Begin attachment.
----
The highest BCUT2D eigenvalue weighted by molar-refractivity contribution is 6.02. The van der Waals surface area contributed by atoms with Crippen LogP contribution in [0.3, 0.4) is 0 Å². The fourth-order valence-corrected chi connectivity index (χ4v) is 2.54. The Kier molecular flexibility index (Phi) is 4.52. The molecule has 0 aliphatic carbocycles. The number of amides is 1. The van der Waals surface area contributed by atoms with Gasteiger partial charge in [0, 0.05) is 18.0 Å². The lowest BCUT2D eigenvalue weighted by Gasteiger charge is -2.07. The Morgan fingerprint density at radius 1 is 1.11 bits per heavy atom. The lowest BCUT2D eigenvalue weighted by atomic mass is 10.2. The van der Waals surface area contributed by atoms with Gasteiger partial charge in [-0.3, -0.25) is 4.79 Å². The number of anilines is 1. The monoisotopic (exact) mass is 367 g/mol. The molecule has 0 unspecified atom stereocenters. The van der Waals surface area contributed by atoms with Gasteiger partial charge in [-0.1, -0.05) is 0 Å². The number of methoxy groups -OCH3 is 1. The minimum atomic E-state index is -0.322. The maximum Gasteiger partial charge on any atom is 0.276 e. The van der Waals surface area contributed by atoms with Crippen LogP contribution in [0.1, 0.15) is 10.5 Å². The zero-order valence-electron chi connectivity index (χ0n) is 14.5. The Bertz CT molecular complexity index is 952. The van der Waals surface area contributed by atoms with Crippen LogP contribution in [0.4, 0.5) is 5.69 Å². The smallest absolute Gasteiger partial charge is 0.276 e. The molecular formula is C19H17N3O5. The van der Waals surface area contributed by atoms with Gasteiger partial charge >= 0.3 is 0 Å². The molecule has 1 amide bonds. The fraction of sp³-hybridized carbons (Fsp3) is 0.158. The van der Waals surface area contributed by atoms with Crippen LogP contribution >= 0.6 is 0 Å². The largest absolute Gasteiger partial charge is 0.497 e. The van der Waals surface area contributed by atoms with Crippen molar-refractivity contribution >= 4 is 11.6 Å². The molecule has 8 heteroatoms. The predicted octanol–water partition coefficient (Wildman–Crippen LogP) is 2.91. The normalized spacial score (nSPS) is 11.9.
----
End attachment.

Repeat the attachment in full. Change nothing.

The highest BCUT2D eigenvalue weighted by molar-refractivity contribution is 6.02. The van der Waals surface area contributed by atoms with Crippen LogP contribution in [0.3, 0.4) is 0 Å². The fourth-order valence-corrected chi connectivity index (χ4v) is 2.54. The Kier molecular flexibility index (Phi) is 4.52. The molecule has 0 aliphatic carbocycles. The number of amides is 1. The van der Waals surface area contributed by atoms with Gasteiger partial charge in [0, 0.05) is 18.0 Å². The lowest BCUT2D eigenvalue weighted by Gasteiger charge is -2.07. The Morgan fingerprint density at radius 1 is 1.11 bits per heavy atom. The lowest BCUT2D eigenvalue weighted by atomic mass is 10.2. The van der Waals surface area contributed by atoms with Gasteiger partial charge in [-0.3, -0.25) is 4.79 Å². The number of anilines is 1. The monoisotopic (exact) mass is 367 g/mol. The molecule has 0 unspecified atom stereocenters. The van der Waals surface area contributed by atoms with Gasteiger partial charge in [-0.1, -0.05) is 0 Å². The number of methoxy groups -OCH3 is 1. The minimum atomic E-state index is -0.322. The maximum Gasteiger partial charge on any atom is 0.276 e. The van der Waals surface area contributed by atoms with Crippen LogP contribution in [0.1, 0.15) is 10.5 Å². The zero-order valence-electron chi connectivity index (χ0n) is 14.5. The Bertz CT molecular complexity index is 952. The van der Waals surface area contributed by atoms with Crippen LogP contribution in [0.4, 0.5) is 5.69 Å². The smallest absolute Gasteiger partial charge is 0.276 e. The molecular formula is C19H17N3O5. The van der Waals surface area contributed by atoms with Gasteiger partial charge >= 0.3 is 0 Å². The molecule has 1 amide bonds. The fraction of sp³-hybridized carbons (Fsp3) is 0.158. The van der Waals surface area contributed by atoms with Crippen LogP contribution >= 0.6 is 0 Å². The largest absolute Gasteiger partial charge is 0.497 e. The van der Waals surface area contributed by atoms with Crippen molar-refractivity contribution >= 4 is 11.6 Å². The molecule has 8 heteroatoms. The predicted octanol–water partition coefficient (Wildman–Crippen LogP) is 2.91. The normalized spacial score (nSPS) is 11.9.